Attempting to find someone to fill a key position at your company after they’ve left is the worst time to do so.
Many reasons, perhaps the greatest being the time frame required to find a capable replacement is generally 3-6 months depending on the executive position you’re filling. You need to always be ahead of this curve by continually sourcing for talent when you didn’t need them.
The following are considered the Five Best Methods for Sourcing Talent:
Source How Often Mentioned
- Referrals from business network 77%
- Referrals from personal network 77%
- Hire external recruiter 65%
- Hire a recruiting researcher* 47%
- Hire internal recruiter 24%
The top two are recommended by Topgrading for generating a flow of right candidates for your business. Unfortunately among “average” managers it is the least practiced approach to sourcing. Does that mean you have “average” manager? Since when did you become “happy” with being mediocre?
If you’re wondering why your business is not reaching the level of success you’d like you can start right here with people. Remember Jim Collins first principle in Good To Great, “first who then what.” Without a staff of high achievers your business will never provide the success you want it to attain.
Don’t believe that networking is the best way to find the right candidate? A recently released 2013 North American Staffing and Recruiting Trends Report, according to more than 1,800 recruiting professionals, job boards ranked dead last in terms of most effective ways to source high-quality candidates.
Recruiters rated the effectiveness of various common methods for finding candidates in 2012 on a scale of 1 to 5 (1 being the least effective, and 5 being the most effective).
- Networking with other people, firms, and associations” came out on top with an average of 4.17,
- Referrals from previous placements” was second with 4.08,
- In-house candidate databases” rounded out the top three at 3.84.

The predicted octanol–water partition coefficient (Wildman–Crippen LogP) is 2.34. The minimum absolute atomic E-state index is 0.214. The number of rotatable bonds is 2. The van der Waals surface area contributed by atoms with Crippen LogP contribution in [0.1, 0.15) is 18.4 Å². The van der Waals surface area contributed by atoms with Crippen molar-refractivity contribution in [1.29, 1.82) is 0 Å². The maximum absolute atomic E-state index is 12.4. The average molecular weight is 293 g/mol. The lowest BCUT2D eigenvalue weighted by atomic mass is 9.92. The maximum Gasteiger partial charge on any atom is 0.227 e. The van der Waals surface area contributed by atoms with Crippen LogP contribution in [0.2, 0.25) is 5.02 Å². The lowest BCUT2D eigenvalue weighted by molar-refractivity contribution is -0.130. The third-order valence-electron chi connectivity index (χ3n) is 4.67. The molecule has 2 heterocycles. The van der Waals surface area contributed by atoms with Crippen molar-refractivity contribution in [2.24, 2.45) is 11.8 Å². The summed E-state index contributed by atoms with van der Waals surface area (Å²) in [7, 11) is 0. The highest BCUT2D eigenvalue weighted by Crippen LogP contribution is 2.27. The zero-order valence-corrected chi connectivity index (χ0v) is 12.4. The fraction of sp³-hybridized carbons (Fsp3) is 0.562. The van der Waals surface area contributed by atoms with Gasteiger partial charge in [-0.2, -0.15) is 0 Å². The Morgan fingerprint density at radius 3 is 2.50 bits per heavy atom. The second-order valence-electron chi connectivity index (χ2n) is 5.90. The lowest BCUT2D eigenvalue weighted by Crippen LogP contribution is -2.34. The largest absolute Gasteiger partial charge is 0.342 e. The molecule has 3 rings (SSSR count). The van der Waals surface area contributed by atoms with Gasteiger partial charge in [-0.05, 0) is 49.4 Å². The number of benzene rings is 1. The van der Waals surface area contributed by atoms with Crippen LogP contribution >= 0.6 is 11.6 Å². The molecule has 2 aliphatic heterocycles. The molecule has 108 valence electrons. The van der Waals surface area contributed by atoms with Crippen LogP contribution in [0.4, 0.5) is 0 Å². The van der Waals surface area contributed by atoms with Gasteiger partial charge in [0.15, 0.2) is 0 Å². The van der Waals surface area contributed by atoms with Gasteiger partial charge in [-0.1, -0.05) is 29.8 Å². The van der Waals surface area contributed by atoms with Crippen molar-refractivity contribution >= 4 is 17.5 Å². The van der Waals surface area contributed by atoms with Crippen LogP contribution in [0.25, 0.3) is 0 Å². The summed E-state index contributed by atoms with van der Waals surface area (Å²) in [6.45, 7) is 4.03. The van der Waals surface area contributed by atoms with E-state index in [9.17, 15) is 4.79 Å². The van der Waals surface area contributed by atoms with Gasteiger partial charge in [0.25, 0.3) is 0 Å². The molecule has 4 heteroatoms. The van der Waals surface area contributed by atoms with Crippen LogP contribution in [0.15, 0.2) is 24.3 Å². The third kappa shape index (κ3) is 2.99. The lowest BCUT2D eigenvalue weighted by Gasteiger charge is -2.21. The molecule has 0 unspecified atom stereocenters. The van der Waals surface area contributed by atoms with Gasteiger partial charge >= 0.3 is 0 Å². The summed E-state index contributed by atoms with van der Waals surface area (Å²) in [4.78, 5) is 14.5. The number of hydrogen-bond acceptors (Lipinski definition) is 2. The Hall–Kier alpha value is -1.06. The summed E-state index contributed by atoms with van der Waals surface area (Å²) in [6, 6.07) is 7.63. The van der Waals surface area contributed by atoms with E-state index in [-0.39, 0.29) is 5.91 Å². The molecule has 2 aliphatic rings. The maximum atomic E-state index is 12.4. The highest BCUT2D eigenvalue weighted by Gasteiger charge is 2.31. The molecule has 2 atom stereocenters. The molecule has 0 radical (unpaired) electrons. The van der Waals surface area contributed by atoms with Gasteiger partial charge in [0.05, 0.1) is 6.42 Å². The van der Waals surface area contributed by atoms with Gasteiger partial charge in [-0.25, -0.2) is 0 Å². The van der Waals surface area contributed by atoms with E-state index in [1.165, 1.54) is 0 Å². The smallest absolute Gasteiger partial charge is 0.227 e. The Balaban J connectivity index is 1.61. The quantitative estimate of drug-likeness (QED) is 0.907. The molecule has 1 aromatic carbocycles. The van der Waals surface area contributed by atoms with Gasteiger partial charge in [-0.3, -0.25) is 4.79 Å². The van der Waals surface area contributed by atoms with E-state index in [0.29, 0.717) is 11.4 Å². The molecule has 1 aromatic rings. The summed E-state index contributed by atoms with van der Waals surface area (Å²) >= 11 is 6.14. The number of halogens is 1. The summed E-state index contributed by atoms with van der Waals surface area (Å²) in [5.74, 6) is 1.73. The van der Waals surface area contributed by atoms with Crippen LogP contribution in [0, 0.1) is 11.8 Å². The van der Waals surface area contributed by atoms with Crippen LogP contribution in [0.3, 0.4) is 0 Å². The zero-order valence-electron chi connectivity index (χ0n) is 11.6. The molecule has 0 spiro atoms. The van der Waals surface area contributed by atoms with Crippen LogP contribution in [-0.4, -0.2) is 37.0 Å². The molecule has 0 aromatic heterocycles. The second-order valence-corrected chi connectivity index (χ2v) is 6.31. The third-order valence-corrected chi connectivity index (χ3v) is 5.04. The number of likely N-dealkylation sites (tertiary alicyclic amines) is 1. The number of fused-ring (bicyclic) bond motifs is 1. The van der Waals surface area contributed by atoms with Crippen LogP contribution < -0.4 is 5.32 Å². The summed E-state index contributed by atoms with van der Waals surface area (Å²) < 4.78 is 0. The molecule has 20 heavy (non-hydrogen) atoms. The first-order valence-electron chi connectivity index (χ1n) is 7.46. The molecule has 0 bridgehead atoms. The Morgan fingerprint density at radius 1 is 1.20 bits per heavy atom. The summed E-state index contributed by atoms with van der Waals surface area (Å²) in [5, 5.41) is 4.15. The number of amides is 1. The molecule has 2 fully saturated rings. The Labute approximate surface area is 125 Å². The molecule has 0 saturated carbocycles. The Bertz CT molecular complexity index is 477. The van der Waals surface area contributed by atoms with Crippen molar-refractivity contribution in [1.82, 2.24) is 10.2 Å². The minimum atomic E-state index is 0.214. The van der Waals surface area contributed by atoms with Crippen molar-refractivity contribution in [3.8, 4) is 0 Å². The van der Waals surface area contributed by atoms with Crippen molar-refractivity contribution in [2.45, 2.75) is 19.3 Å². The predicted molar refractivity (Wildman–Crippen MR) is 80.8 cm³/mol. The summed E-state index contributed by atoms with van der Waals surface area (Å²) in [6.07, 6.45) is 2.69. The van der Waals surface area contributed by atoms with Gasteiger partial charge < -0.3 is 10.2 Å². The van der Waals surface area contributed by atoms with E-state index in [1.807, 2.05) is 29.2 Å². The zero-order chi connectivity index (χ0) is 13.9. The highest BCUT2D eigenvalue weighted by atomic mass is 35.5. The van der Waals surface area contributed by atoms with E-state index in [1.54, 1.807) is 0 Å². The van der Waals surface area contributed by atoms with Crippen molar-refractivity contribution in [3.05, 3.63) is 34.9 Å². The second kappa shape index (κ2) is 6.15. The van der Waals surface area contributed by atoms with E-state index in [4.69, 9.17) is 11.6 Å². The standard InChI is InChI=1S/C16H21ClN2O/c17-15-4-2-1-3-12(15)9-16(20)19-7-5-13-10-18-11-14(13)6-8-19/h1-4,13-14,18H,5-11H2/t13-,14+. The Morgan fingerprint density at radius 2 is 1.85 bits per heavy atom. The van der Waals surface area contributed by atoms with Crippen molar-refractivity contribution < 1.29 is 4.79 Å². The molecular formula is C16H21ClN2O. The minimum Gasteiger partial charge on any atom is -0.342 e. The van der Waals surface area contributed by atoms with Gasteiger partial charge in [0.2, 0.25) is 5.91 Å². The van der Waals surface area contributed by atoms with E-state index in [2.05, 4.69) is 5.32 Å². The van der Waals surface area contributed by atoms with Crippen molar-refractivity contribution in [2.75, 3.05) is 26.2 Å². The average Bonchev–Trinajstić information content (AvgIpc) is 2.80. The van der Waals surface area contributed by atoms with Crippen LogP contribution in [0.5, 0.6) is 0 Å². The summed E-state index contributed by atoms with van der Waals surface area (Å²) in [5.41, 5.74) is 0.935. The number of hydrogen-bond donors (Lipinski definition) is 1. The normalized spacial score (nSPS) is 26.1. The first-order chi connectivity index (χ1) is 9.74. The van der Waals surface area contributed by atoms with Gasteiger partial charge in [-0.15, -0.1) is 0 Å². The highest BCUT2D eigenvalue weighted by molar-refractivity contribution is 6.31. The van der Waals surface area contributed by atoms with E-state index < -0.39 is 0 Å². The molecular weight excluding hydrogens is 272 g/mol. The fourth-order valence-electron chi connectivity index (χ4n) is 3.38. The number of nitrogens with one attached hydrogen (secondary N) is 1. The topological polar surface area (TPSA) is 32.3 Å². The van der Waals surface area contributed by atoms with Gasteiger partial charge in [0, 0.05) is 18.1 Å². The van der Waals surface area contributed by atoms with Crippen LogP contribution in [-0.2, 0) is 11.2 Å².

45% of respondents cited “social media” as a highly effective sourcing method, giving it an average rating of 3.48. This is in contrast to 2011, when social media was in last place with a 3.18 rating.
So what have you learned so far?
Do you have average managers? Where would you classify your leadership?
If you have average managers it means you’re an average leader. When did you start accepting mediocrity in your business?
When evaluating candidates, what’s the best predictor of future behavior and performance? Chances are if you’ve been doing what you’ve been doing in terms of recruiting and hiring this blog won’t get you to change. You see you’re the victim of this rule as well. You’ll continue to get the same results you’ve been getting, yet grumbling and complaining that you can’t find good people. The reality is you’re not willing to work hard enough to get the right or the best people.
In speaking to one of my clients yesterday the first step he failed to complete is simply to define who or what he is looking for. That means creating a Job Summary Scorecard to define the Mission for the position and the critical accountabilities (measureable Key Performance Indicators) that you expect this person as an “A” player to produce. It also provides a list of competencies that you feel are critical to their job performance.
Why do this? So you know what you’re looking for when you find it!
So many positions get filled without any idea of the performance required. This is a severe disservice to the company and an even greater disservice to the person being hired. Start with the position. Be clear about what you want.
Once you have this in hand, begin your search. Start now grooming and discovering which are the critical positions in your company. Begin networking with your friend, Linked In, civic organizations you belong too, any and every place that you have business connections.
Waiting until that administrative assistant that has kept your house in order for fifteen years to leave is too late. You’re behind the Eight Ball now and are likely to make a bad decision in order to fill the position. This will only set you back even further in terms of your productivity. Plus a poor decision means having to go through the recruiting and hiring process again with less confidence then you had the first time.
Having one or two people you are confident you can reach out to and fill each important position on your staff now is a critical aspect of leadership.
If you feel finding the right people for your staff is difficult, the finding sales people is even more challenging. We’ll explore how OMG’s Screen Test provides a 96% Predictive Validity. One year later, 96% of the Objective Management Group’s Candidate Assessments recommended and hired were still at the company and performing more effectively than candidates hired using other methods. That’s next blog